BIDEN IN ASIA AMID EAST CHINA SEA TENSION. Vice President Joseph Biden embarked for the capitals of Japan, China, and South Korea on Sunday as the three nations standoff over the new flight restrictions Beijing unilaterally imposed in the East China Sea . ABC's MATTHEW LAROTONDA notes that the trip comes eight days after Beijing announced it would require all aircraft traveling through the zone to identify itself to Chinese authorities, report its flight plan, and yield to orders from that country or else face the possibility of "defensive emergency measures." Biden is scheduled to land in Tokyo Monday and meet with the presidents and prime ministers of each Pacific power during the week-long trip to discuss the area widely recognized as international airspace. It includes tiny Ieodo Island, currently controlled by South Korea, and a set of long disputed islands administered by Japan but claimed by China and Taiwan - known as Diaoyu in China and Senkaku in Japan. On ABC's This Week National Security Adviser Tom Donilon was asked why the U.S. should care about the islands, which are mostly uninhabited. "In this current incident, if the United States were not present, if the United States didn't take the action it is taking in terms of consulting and coordinating with our allies [...] you could see tension rising to a really dangerous level," he said.

TODAY AT THE WHITE HOUSE: With all eyes on the improved website, President Obama is mostly laying low today except for remarks this afternoon at a World AIDS Day event at the White House, according to ABC's MARY BRUCE.

GOP CONGRESSMAN ON HEALTH CARE GLITCHES: 'YOU NEVER GET A SECOND CHANCE TO MAKE A FIRST IMPRESSION.' Republican Rep. Tom Cole of Oklahoma on the "This Week" powerhouse roundtable yesterday, offered a gloomy assessment for President Obama's signature healthcare law and the political consequences for the president, ABC's IMTIYAZ DELAWALA writes. "Well look, you never get a second chance to make a first impression and the first impression here was terrible. And I think it's going to be an unfolding disaster for the president," Cole said. "There's going to be some winners, there's no question about that, but there's going to be millions of losers, too. People are going to find out their rates going up, people that have insurance they like are going to be losing it. It's one of the reasons for the postponement of the business mandate," he said. "You know, the individual market is pretty tiny compared to what's yet to come. And I think as that unfolds, this thing is going to be an unmitigated political disaster for the president," Cole said.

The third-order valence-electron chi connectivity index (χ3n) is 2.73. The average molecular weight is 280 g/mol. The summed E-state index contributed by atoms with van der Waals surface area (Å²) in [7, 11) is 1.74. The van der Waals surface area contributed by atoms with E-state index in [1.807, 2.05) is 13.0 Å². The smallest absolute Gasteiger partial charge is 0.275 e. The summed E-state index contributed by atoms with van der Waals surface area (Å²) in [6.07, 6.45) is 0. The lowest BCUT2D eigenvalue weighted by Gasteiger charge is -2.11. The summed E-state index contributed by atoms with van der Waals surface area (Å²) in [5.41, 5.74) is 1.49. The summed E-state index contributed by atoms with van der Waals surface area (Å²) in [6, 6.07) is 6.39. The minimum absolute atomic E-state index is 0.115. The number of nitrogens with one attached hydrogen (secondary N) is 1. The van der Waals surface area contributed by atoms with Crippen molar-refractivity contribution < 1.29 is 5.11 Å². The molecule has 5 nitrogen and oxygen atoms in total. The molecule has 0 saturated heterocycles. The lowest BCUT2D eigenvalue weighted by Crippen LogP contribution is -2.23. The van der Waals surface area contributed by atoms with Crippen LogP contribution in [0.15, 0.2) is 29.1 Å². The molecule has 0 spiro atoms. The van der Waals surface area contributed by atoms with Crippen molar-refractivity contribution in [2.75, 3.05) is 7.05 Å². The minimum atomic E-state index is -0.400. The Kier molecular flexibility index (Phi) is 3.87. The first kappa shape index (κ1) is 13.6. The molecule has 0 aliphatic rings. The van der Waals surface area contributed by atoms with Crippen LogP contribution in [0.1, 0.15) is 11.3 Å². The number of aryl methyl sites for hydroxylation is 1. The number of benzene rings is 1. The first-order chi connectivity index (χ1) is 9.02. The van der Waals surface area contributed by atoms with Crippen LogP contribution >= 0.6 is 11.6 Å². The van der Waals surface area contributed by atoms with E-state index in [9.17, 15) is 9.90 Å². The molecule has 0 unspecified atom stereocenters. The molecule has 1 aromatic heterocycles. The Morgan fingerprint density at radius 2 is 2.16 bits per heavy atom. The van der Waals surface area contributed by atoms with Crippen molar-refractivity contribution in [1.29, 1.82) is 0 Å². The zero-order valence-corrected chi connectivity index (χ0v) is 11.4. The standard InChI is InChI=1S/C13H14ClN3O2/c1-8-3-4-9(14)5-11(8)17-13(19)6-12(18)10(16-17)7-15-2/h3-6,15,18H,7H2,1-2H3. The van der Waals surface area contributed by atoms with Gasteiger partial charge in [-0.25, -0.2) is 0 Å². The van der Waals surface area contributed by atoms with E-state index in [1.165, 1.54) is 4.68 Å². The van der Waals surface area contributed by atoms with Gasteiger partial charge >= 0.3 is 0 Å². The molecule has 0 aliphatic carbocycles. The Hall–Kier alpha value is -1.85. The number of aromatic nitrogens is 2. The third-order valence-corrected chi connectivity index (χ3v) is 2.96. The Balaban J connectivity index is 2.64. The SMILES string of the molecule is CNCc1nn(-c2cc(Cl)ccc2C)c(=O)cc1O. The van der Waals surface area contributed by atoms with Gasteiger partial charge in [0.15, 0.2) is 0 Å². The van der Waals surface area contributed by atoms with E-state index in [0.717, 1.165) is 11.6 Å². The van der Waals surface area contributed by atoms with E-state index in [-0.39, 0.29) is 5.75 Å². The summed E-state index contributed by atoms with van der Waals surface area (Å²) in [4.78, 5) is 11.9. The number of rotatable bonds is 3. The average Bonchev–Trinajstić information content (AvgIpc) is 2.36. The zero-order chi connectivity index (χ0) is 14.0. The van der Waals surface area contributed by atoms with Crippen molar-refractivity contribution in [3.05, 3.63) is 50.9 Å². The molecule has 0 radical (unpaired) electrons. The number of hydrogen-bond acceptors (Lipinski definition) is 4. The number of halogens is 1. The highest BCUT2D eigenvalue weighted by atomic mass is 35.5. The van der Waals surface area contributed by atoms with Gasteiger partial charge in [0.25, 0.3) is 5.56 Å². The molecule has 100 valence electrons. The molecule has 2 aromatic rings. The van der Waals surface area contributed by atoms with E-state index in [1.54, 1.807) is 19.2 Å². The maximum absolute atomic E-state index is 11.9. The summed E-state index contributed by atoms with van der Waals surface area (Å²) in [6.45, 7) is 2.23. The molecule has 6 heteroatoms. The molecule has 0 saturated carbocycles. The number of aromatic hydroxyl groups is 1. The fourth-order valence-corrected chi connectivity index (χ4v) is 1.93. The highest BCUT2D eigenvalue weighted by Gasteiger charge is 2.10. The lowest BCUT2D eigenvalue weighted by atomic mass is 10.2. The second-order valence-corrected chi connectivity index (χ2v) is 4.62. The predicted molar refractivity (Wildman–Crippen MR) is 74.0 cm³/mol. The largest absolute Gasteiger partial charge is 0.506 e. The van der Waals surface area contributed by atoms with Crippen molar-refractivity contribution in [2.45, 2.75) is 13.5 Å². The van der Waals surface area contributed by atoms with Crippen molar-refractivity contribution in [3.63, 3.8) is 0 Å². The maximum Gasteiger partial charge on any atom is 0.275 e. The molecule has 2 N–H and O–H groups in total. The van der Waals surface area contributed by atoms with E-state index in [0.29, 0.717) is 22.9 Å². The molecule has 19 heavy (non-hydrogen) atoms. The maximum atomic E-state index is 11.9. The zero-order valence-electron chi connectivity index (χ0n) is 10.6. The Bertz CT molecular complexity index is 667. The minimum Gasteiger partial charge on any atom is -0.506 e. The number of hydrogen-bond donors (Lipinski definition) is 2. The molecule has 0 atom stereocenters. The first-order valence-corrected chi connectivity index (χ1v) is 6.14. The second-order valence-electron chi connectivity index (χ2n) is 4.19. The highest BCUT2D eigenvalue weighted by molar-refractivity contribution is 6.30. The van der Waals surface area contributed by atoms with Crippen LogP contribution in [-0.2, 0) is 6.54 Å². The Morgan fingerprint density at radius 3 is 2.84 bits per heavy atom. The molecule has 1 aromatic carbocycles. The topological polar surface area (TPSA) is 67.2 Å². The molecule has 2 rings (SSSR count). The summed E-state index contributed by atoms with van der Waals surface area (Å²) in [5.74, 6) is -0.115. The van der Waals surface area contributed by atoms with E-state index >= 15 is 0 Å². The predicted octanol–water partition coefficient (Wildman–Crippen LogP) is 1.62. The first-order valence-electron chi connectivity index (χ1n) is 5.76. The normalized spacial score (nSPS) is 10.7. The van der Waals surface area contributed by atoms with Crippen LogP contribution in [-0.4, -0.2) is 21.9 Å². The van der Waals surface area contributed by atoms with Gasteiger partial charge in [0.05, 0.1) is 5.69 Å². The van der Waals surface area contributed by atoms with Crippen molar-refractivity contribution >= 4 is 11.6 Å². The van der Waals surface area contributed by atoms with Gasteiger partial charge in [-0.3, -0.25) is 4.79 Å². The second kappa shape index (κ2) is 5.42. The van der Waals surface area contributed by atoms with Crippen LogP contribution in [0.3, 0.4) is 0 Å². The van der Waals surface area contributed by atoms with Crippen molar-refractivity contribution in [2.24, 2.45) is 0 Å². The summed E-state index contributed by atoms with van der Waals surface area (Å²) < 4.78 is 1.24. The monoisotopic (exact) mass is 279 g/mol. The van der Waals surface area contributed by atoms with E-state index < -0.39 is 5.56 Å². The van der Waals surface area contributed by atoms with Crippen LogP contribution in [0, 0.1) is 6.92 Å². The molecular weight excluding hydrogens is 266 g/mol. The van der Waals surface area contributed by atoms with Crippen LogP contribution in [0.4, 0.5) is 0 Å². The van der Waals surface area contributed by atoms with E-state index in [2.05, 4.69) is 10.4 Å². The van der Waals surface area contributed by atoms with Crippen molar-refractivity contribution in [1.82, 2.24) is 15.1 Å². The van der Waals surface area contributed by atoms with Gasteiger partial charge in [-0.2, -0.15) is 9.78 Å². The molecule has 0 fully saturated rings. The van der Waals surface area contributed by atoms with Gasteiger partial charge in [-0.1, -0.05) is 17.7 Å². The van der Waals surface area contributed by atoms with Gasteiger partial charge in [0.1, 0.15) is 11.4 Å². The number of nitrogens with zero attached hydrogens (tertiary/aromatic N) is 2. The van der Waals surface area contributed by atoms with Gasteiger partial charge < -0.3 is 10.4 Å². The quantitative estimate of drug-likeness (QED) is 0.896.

FORMER OBAMA OFFICIAL CALLS HAMID KARZAI'S REFUSAL TO SIGN SECURITY DEAL 'RECKLESS'. On "This Week" Sunday, former Obama National Security Adviser Tom Donilon called Afghanistan President Hamid Karzai's refusal to sign a long-term security agreement with the U.S. "reckless," ABC's MARYALICE PARKS reports. "President Karzai should go ahead and sign the agreement. It has been approved by a very large assembly of leaders in Afghanistan," Donilon told GEORGE STEPHANOPOULOS. "His refusal to sign it at this point is reckless," Donilon added. "Reckless in terms of Afghanistan and I think it adversely impacts our ability to plan coherently and comprehensively… At some point it becomes impossible to make those kinds of plans." The agreement would maintain a U.S. troop presence in the country after the initial December 2014 deadline for withdrawal, enabling U.S. military personnel to continue to train and assist Afghan national security forces. Despite heavy-hitting diplomacy from National Security Adviser Susan Rice who visited Kabul last week, Karzai has refused to sign the agreement, drawing criticism from both the U.S. and fellow Afghans lawmakers who support the deal. Tensions escalated this week after a drone strike reportedly killed a group of civilians, including a young Afghan boy, drawing a rebuke from Karzai who has called for the end of U.S. drone strikes in the country.